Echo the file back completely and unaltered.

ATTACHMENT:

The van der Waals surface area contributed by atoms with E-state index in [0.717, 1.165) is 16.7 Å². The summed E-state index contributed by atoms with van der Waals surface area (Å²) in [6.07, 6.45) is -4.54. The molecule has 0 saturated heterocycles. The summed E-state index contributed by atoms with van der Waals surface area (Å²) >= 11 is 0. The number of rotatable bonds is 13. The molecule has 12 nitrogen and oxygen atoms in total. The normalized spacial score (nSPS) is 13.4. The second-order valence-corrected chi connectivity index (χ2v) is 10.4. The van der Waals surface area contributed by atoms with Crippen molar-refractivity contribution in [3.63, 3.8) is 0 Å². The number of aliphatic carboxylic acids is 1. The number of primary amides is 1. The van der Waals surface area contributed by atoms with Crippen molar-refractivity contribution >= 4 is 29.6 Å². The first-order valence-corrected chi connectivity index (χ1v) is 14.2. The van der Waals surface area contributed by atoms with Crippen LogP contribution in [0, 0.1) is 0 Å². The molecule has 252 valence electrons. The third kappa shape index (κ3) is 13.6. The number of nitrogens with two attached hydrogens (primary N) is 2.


The van der Waals surface area contributed by atoms with E-state index in [0.717, 1.165) is 16.7 Å². The summed E-state index contributed by atoms with van der Waals surface area (Å²) in [6.07, 6.45) is -4.54. The molecule has 0 saturated heterocycles. The summed E-state index contributed by atoms with van der Waals surface area (Å²) >= 11 is 0. The number of rotatable bonds is 13. The molecule has 12 nitrogen and oxygen atoms in total. The normalized spacial score (nSPS) is 13.4. The second-order valence-corrected chi connectivity index (χ2v) is 10.4. The van der Waals surface area contributed by atoms with Crippen molar-refractivity contribution in [3.63, 3.8) is 0 Å². The number of aliphatic carboxylic acids is 1. The number of primary amides is 1. The van der Waals surface area contributed by atoms with Crippen molar-refractivity contribution >= 4 is 29.6 Å². The first-order valence-corrected chi connectivity index (χ1v) is 14.2. The van der Waals surface area contributed by atoms with Crippen LogP contribution in [0, 0.1) is 0 Å². The molecule has 252 valence electrons. The third kappa shape index (κ3) is 13.6. The number of nitrogens with two attached hydrogens (primary N) is 2.